Do Golf Balls Go Bad In Water? (Everything to Know)
Some of the best advice I ever got about the game of golfing was to not see the hazards, especially the water. We would go as far as saying, “what water…?” any time water was in play.
But it can be a difficult thing to go to a golf course and not see a water hazard. Water is everywhere and most golf courses will have at least one water hazard.
With that said, these water hazards cause balls to go for a dip and get wet far too often. This brings up whether golf balls can survive in water. Do golf balls go bad in water?
Typically, the outer shell of a golf ball does a great job of trying to keep out water. The materials of surlyn and urethane protect the inside of the ball. Over time, though, micro-cracks will appear. If these cracks/gaps have enough size to allow any particle of water in, they will penetrate inside the outer layer and make it into the inner layer, causing a waterlogged golf ball.
What does water do to a golf ball? What are some things you want to consider if you choose to either rescue your ball from the water or try to collect some golf balls from a body of water, thinking you are picking up your supply?
Let us explore this question in more detail to get an understanding of whether golf balls face any damage or danger from water, or whether they can withstand exposure to some H2O.
How long does it take to get waterlogged balls?
There is a lot of dispute in terms of how long it takes for a golf ball to get waterlogged.
What we know, though, is that it will vary from one golf ball to the next. In addition, it is a very slow process. Very slow.
But part of this reason is the types of golf balls you have. If you have a three-piece golf ball or a two-piece golf ball.
A three-piece golf ball will last a little longer under water than the two-piece before incurring water damage.
It will take far more than just a few minutes in the water for a golf ball to get fully waterlogged.
Studies have found that it will take far more than just a month in order to make the ball see any impact.
More than five months is usually a good enough timeframe for the golf ball to get waterlogged fully.
Anytime less than that and you could pull a ball out of a lake and have it be perfectly useable.
Are lake balls any good?
Lake balls are tempting.
Ever look in a lake at a golf course and see how many balls are just sitting in there? It can be easy to get the idea to fish out a bunch of the golf balls and build up your supply.
What exactly are you gaining, though? What is the state of these golf balls? Are they any good?
Lake balls will be of varying levels of quality. It really all depends on the age of the ball and the time it has been submerged under the water.
If a brand new golf ball ends up in a lake, it is going to withstand the submerged state for a long time. A more worn-out ball cannot do so well.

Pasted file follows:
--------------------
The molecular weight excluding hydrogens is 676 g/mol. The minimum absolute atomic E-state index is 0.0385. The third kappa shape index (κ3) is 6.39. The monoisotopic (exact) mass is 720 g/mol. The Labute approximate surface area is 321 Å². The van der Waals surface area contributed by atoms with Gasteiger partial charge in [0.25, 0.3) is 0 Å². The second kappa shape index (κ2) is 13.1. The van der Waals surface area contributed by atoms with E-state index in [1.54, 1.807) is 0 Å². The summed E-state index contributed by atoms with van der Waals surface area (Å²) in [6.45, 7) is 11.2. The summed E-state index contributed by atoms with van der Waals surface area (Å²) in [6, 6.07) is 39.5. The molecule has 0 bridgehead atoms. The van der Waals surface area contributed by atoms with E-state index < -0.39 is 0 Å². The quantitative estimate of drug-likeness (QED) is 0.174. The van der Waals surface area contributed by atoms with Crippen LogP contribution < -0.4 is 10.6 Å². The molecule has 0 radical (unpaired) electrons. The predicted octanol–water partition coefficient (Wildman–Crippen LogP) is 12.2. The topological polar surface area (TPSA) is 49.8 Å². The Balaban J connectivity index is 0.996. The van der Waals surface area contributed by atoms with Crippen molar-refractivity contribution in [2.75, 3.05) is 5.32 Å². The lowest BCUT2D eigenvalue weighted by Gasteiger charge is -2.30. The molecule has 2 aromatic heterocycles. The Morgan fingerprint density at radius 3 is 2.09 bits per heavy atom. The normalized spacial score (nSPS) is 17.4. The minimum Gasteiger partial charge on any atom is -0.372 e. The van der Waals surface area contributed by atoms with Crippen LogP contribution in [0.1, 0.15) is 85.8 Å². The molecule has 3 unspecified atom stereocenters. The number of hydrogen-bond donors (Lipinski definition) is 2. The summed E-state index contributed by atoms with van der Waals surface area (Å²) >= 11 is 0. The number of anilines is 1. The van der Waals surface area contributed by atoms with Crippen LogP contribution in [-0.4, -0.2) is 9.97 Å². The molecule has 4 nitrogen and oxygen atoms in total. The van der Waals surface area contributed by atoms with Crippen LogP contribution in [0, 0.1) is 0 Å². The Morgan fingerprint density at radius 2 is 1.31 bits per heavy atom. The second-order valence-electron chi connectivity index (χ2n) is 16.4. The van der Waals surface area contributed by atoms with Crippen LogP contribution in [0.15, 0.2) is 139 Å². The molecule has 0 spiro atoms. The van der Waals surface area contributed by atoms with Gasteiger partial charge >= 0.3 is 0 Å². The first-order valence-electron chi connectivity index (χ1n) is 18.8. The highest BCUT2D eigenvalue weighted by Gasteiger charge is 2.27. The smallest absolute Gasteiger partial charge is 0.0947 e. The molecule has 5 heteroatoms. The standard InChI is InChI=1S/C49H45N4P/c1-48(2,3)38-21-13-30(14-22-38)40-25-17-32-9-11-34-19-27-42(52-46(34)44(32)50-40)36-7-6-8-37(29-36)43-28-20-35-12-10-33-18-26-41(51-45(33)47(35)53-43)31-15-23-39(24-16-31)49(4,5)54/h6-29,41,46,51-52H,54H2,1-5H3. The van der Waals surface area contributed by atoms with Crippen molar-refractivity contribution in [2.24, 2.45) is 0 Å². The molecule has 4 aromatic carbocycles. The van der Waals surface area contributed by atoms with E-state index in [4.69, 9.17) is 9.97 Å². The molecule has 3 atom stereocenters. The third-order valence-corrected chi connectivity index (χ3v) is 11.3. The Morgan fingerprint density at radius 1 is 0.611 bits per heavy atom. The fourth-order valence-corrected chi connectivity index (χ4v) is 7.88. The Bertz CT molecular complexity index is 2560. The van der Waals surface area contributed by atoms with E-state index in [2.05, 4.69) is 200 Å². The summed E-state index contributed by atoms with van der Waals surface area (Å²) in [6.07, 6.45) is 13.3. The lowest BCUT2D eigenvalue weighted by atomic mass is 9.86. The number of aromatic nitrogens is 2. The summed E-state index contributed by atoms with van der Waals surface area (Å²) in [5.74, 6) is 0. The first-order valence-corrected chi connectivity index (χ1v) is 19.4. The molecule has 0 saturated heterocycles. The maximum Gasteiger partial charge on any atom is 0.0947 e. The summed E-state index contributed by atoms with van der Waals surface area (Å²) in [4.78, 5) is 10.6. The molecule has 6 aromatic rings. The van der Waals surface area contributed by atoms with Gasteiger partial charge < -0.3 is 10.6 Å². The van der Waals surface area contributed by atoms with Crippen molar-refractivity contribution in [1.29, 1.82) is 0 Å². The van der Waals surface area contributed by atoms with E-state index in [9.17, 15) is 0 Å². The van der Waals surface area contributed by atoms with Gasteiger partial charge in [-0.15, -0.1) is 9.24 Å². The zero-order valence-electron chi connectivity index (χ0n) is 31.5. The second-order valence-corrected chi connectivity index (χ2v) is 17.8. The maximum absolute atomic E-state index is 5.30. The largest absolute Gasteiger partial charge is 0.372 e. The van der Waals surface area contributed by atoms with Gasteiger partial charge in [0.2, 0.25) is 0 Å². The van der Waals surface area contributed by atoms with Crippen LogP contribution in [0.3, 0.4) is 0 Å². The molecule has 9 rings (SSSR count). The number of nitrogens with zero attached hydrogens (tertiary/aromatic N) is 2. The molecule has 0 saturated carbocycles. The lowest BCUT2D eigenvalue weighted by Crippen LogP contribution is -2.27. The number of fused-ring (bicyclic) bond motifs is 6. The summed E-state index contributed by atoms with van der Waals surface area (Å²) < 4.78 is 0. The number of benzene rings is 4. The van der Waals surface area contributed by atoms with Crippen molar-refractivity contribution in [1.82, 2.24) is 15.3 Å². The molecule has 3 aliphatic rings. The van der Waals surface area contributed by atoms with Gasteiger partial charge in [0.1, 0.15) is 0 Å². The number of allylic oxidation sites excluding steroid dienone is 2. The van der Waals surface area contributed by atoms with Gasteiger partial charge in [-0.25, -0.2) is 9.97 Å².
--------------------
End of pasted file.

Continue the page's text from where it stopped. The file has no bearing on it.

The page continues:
Lake balls can be good or bad and it is up to you to inspect them.
The general rule of thumb is that, more likely, the balls will be waterlogged and, thus, should be thrown away.
There could be a use for the balls though if they are still of high enough quality.
Does it make a difference for a beginner to use lake golf balls?
A beginner player could do perfectly fine with lake balls out of the gate. Research has been done on golf balls that have spent a lot of time at the bottom of a pond.
What studies and research have found is that there are varying levels of performance impact because of being under the water.
Beginners just want to hit golf balls, regardless of if they are recycled balls or not, period. Making solid contact should be the primary concern, not carry distance and yards.
They are not expecting a hole in one and precision. For a beginner who is just trying to get their comfort level up on a golf course, it may be perfectly fine to use a lake ball.
One of the best purchases I have ever made was a golf ball retriever. I have found the occasional wet golf ball and just added it to my collection.
It’s particulary helpful when I have a ball that I do not care where it lands when I may be testing something in a live round of golf.
The distance in which the ball will probably travel for a beginner will be the same whether it is a new ball, or it has been under the lake.
Golf Ball Construction
So what is the make-up of a golf ball? If you hold a golf ball in your hand, can you understand its construction of it? Think about the durability of the golf ball.
By design, they are meant to take a whacking from some serious clubs one hole to the next. In the event that you do not lose the golf ball, you could use the same ball for multiple rounds of golf. So how are they made?
Golf balls consist of multiple layers of construction.
Usually, a modern golf ball will have at least two, if not three or four, layers. There are also core technology components that live on the inside of all those layers. The most important part of a golf ball, though, is the outer additional layer.
The golf ball cover is usually urethane or surlyn. These urethane covers protect the inner layers from water and other elements.
Do golf balls go bad in water? Not if the outer layer is solid!
Golf balls can stay in the water for quite a while before they ever become waterlogged. But the problem is, we likely have no idea how long balls we find in the water.
So you take your golfing life into your own hands when you use a ball that may or may not be waterlogged.
What I like to do is balls that may have come into contact with water over a long period of time. I just keep those separate as “throwaway” balls. Balls are expensive and we have to be careful since they do cost so much for no real reason, other than we just love an expensive sport.